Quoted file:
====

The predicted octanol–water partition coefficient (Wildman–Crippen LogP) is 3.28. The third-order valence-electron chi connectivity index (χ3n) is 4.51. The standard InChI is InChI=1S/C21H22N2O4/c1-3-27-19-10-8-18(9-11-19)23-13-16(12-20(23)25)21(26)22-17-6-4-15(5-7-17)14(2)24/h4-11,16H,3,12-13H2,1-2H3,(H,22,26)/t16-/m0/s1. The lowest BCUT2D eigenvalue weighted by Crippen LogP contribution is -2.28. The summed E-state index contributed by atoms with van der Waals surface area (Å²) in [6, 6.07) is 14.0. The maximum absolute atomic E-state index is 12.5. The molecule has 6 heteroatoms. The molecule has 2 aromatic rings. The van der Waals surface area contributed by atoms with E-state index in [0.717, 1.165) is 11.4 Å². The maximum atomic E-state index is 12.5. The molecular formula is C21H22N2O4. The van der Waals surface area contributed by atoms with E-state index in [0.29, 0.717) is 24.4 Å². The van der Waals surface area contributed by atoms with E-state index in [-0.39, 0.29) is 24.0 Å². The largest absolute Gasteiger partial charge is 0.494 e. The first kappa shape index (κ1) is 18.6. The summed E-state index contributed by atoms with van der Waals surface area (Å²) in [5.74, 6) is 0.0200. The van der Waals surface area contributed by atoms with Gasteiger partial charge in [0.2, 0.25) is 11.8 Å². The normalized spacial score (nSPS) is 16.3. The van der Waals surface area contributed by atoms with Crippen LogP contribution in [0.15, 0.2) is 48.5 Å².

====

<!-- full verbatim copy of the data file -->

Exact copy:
The predicted octanol–water partition coefficient (Wildman–Crippen LogP) is 3.28. The third-order valence-electron chi connectivity index (χ3n) is 4.51. The standard InChI is InChI=1S/C21H22N2O4/c1-3-27-19-10-8-18(9-11-19)23-13-16(12-20(23)25)21(26)22-17-6-4-15(5-7-17)14(2)24/h4-11,16H,3,12-13H2,1-2H3,(H,22,26)/t16-/m0/s1. The lowest BCUT2D eigenvalue weighted by Crippen LogP contribution is -2.28. The summed E-state index contributed by atoms with van der Waals surface area (Å²) in [6, 6.07) is 14.0. The maximum absolute atomic E-state index is 12.5. The molecule has 6 heteroatoms. The molecule has 2 aromatic rings. The van der Waals surface area contributed by atoms with E-state index in [0.717, 1.165) is 11.4 Å². The maximum atomic E-state index is 12.5. The molecular formula is C21H22N2O4. The van der Waals surface area contributed by atoms with E-state index in [0.29, 0.717) is 24.4 Å². The van der Waals surface area contributed by atoms with E-state index in [-0.39, 0.29) is 24.0 Å². The largest absolute Gasteiger partial charge is 0.494 e. The first kappa shape index (κ1) is 18.6. The summed E-state index contributed by atoms with van der Waals surface area (Å²) in [5.74, 6) is 0.0200. The van der Waals surface area contributed by atoms with Gasteiger partial charge in [0.2, 0.25) is 11.8 Å². The normalized spacial score (nSPS) is 16.3. The van der Waals surface area contributed by atoms with Crippen LogP contribution in [0.15, 0.2) is 48.5 Å².